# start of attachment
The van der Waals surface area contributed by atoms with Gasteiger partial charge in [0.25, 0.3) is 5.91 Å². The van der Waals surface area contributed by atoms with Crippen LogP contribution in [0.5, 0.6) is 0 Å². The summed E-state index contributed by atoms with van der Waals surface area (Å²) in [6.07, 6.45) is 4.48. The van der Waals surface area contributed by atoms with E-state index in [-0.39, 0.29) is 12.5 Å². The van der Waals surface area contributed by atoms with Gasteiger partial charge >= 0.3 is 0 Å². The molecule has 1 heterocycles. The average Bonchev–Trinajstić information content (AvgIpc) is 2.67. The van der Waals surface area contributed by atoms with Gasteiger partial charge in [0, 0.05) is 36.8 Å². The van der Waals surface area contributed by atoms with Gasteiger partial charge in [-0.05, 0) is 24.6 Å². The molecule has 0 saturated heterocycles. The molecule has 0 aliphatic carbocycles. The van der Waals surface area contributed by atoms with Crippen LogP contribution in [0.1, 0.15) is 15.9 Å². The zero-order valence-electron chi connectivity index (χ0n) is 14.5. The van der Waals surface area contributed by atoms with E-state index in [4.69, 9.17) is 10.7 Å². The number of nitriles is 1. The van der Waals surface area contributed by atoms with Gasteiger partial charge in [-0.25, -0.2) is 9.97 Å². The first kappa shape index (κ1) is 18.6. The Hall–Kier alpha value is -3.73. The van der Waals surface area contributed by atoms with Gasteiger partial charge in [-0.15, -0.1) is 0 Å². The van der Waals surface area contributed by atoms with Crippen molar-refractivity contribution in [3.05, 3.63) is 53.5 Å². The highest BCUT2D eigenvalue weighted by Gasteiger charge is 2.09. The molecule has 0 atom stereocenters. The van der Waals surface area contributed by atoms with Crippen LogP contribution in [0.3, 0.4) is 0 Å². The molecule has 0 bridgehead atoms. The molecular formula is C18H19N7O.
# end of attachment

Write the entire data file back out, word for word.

The van der Waals surface area contributed by atoms with Gasteiger partial charge in [0.25, 0.3) is 5.91 Å². The van der Waals surface area contributed by atoms with Crippen LogP contribution in [0.5, 0.6) is 0 Å². The summed E-state index contributed by atoms with van der Waals surface area (Å²) in [6.07, 6.45) is 4.48. The van der Waals surface area contributed by atoms with E-state index in [-0.39, 0.29) is 12.5 Å². The van der Waals surface area contributed by atoms with Gasteiger partial charge >= 0.3 is 0 Å². The molecule has 1 heterocycles. The average Bonchev–Trinajstić information content (AvgIpc) is 2.67. The van der Waals surface area contributed by atoms with Gasteiger partial charge in [0, 0.05) is 36.8 Å². The van der Waals surface area contributed by atoms with Gasteiger partial charge in [-0.05, 0) is 24.6 Å². The molecule has 0 saturated heterocycles. The molecule has 0 aliphatic carbocycles. The van der Waals surface area contributed by atoms with Crippen LogP contribution in [0.1, 0.15) is 15.9 Å². The zero-order valence-electron chi connectivity index (χ0n) is 14.5. The van der Waals surface area contributed by atoms with E-state index in [4.69, 9.17) is 10.7 Å². The number of nitriles is 1. The van der Waals surface area contributed by atoms with Gasteiger partial charge in [-0.25, -0.2) is 9.97 Å². The first kappa shape index (κ1) is 18.6. The Hall–Kier alpha value is -3.73. The van der Waals surface area contributed by atoms with Gasteiger partial charge in [-0.15, -0.1) is 0 Å². The van der Waals surface area contributed by atoms with Crippen molar-refractivity contribution in [3.05, 3.63) is 53.5 Å². The highest BCUT2D eigenvalue weighted by Gasteiger charge is 2.09. The molecule has 0 atom stereocenters. The van der Waals surface area contributed by atoms with Crippen LogP contribution in [0.3, 0.4) is 0 Å². The molecule has 0 bridgehead atoms. The molecular formula is C18H19N7O.